Donald Trump’s campaign team has threatened to sue the producers of the film The Apprentice over director Ali Abassi’s portrayal of the former US president’s beginnings as a real estate magnate in the 1970s. “It is garbage, pure fiction made of sensational falsehoods debunked a long time ago,” they stressed in a statement about a story that shows Trump’s abusive behavior in both his professional and personal life and that does not skimp on controversial scenes.

Especially the one that shows how his first wife Ivana gives him a book about the female G-spot and, after telling her that he no longer finds her attractive, he throws her on the ground and rapes her while yelling at her: “Is this your G-spot?” ?”, “I’ve found it?”. Ivana, played by actress Maria Bakalova, contributed to her husband’s empire and she died in 2022 of heart failure.

It was clear that a film about Trump that aspires to the Palme d’Or was not going to go unnoticed in the middle of an election year and again with the Republican as a candidate for the White House. “You should see it before you start reporting us. I am willing to meet with him, show it to him and talk about it. “I think it would surprise you,” said the Danish-nationalized Iranian director at a press conference today, who was already in competition at the Cannes festival two years ago with Holy Spider, a thriller in which he followed a serial killer of prostitutes in Iran. .

Although the film addresses the figure of Trump, Abbasi does not believe that the film is actually about the politician, who is facing a criminal trial for irregular payments to a porn actress. ”It is a film about the system and the way in which the system works and has been built,” he claimed. Based on a script by writer and journalist Gabriel Sherman, the goal of the story is to capture what really happened, although some names have been altered to do so.

The Apprentice covers the formative years of a young Trump, played magnificently by Sebastian Stan, who wanted to revitalize the decadent New York of 1973. At 27 years old and with his characteristic hair, he works as a vice president in his father’s real estate company and has managed to be the youngest member to join Le Club, an exclusive restaurant and nightclub where all the powerful people of the city meet. There he will meet Roy Cohn (Jeremy Strong), a lawyer with a dubious reputation and influential friends who will help him get rid of the tax payments that are suffocating the family business and will become his mentor.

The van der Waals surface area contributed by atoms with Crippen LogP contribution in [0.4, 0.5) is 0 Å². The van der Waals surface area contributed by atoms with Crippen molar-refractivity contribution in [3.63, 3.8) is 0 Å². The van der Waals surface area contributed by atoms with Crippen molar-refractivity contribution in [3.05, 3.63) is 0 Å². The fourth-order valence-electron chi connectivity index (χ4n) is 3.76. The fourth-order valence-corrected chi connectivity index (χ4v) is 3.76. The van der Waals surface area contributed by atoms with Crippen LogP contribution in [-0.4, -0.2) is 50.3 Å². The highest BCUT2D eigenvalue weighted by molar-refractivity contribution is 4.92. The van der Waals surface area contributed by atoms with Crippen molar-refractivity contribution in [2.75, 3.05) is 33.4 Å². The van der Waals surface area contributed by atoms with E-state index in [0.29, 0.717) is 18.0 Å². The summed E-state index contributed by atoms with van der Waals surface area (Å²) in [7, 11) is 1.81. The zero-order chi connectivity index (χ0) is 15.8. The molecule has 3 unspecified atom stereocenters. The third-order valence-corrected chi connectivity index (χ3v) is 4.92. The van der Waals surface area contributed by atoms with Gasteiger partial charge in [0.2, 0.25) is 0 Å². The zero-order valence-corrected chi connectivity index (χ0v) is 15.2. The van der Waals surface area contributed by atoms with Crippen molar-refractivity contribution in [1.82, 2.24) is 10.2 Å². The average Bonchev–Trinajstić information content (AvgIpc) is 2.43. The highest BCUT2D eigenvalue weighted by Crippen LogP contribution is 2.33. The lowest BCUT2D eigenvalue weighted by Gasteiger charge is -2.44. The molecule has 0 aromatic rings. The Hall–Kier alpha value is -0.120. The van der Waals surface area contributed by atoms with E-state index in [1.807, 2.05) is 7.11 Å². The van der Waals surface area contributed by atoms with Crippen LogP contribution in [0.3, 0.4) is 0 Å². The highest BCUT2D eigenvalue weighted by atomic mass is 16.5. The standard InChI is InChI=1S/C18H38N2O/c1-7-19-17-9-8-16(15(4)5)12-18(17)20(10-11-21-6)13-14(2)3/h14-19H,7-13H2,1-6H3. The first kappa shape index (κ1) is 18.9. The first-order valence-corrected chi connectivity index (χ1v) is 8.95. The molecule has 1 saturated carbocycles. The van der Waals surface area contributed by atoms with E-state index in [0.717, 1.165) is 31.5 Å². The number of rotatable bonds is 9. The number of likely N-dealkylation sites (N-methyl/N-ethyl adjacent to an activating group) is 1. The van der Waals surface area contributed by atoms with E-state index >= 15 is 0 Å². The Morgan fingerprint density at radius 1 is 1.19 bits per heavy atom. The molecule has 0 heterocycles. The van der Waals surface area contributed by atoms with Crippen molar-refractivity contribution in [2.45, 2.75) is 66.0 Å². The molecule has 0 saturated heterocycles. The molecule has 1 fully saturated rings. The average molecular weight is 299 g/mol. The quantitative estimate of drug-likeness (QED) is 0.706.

A shark that sees in Trump a guy with ambition, although somewhat shy and innocent at first, in whom he will place his trust and three golden rules that his disciple will end up executing in a short time without blinking “Attack, attack and attack; admit nothing, deny everything; And no matter what happens, claim victory and never admit defeat.” The film, received with mixed reviews for its television style and for not reaching Trump’s soul, is a highly entertaining exercise and offers a previously unknown vision of the magnate, who was not always a despot. Everything changed thanks to his meeting with Cohn and the excessive success that made him become the absolute owner of New York, crowned with his obsession with building Trump Tower.

It also reflects the tense relationships with his father and his older brother, rejected by his father for being an air pilot and ignored by Trump when he falls into depression. As with her friendship with Cohn, she was condemned to betrayal once on high. In some ways she looks like a kind of The Godfather in real estate version, with Donald as Michael Corleone and his brother as the fragile Freddo.

Both Stan and Strong are incredible in their respective roles, although the level of performance of the protagonist of the Succession series stands out greatly and points to an Oscar nomination. His face and look are very reminiscent of Al Pacino. At its gala screening last night, The Apprentice was greeted with an eight-minute ovation, led by the applause of an enthusiastic Cate Blanchett. “The storm is coming, it’s time to make political films again,” Abbasi noted.